Ottawa Police Chief Vernon White says he wants to install closed circuit security cameras throughout the downtown core. Already in place at Strathcona and Cahill parks, the cameras would alert police to problems as they occurred. Equipped with speakers, they also allow the observers to blare out directions to potential offenders from the comfort of the station, before deciding to send a squad car.
Has it really come to this? Are we at the point where we are willing to completely abandon any semblance of privacy to an Orwellian vision of efficient policing?
The most disturbing aspect of this proposal is the way that proponents so blithely cite the deterent impact of these cameras. By informing the citizenry that they are being observed, the populace becomes less likely to commit offensive acts.
Rideau-Vanier Councillor George Bédard, whose ward includes Rideau Street and the Byward Market, said the cameras could be a "smart investment." He credited cameras in Strathcona Park with curtailing graffiti and drinking after dark.
"It worked there, so why wouldn't it work on a public street?" he asked.
Mr. Bédard said the security of all residents outweighs people concerned about the Orwellian threat to privacy.
"If they are not doing anything criminal, why should they worry?" he asked.
Why should they worry? Well, Mr. Bedard, this is the first I was aware that City Parks close at 11 PM, and that any activity there might be recorded by a camera. A late night walk in the park is, frankly, an innocent pleasure. As a teenager living in Ottawa, Kitchissippee Lookout was a prime spot for a young couple to stroll by the river late at night. No more, it seems. What other innocent pleasures might be curtailed by an overzealous city council, and closed circuit television cameras?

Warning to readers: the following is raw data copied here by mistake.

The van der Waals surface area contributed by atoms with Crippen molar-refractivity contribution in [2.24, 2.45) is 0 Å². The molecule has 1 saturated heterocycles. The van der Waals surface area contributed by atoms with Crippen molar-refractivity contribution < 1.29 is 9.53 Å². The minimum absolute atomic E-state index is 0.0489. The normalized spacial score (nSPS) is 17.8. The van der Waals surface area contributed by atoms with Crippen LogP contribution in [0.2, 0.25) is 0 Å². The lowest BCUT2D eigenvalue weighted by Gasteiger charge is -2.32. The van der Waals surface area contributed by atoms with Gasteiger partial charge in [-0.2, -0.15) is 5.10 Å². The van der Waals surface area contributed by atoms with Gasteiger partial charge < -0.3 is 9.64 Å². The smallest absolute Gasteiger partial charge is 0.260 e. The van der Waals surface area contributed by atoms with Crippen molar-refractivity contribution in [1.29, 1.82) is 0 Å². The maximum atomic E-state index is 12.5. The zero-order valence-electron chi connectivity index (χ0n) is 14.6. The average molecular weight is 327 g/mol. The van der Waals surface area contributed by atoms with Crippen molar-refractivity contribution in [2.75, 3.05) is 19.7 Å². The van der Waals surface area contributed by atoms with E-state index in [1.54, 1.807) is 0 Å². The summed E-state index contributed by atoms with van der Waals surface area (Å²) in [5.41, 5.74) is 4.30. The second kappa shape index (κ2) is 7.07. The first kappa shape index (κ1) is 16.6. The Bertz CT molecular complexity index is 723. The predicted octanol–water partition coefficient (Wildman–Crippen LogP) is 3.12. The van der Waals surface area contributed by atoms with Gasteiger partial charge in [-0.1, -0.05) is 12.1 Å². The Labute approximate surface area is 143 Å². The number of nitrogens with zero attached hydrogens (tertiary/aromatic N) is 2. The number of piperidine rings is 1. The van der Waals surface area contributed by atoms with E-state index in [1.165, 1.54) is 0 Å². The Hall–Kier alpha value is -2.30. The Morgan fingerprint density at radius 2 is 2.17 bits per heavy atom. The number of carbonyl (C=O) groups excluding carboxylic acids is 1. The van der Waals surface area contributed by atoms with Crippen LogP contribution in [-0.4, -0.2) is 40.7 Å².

More to the point, however, is that the use of cameras as a deterrent is mind control. Jeremy Bentham's eighteenth century panopticon was a prison designed to allow guards to observe prisoners 24×7 without the prisoners' knowledge. The defining idea behind the panopticon was that the exertion of power through the constant uncertainty of knowing whether they were being observed or not would lead prisoners to better behavior. Today these ideas are still in vogue in some places, including California's notorious Pelican Bay supermax facility, where prisoners are isolated 22.5 hours of the day, and observed 24×7.
Chief White proposes to make Ottawa a virtual panopticon, where even the slightest transgression can be observed by the authorities, and where the mere presence of surveillance will curtail "illegal" acts. Like lemmings to the cliff, we are abandoning all pretense of liberty in exchange for the dubious benefit of "security".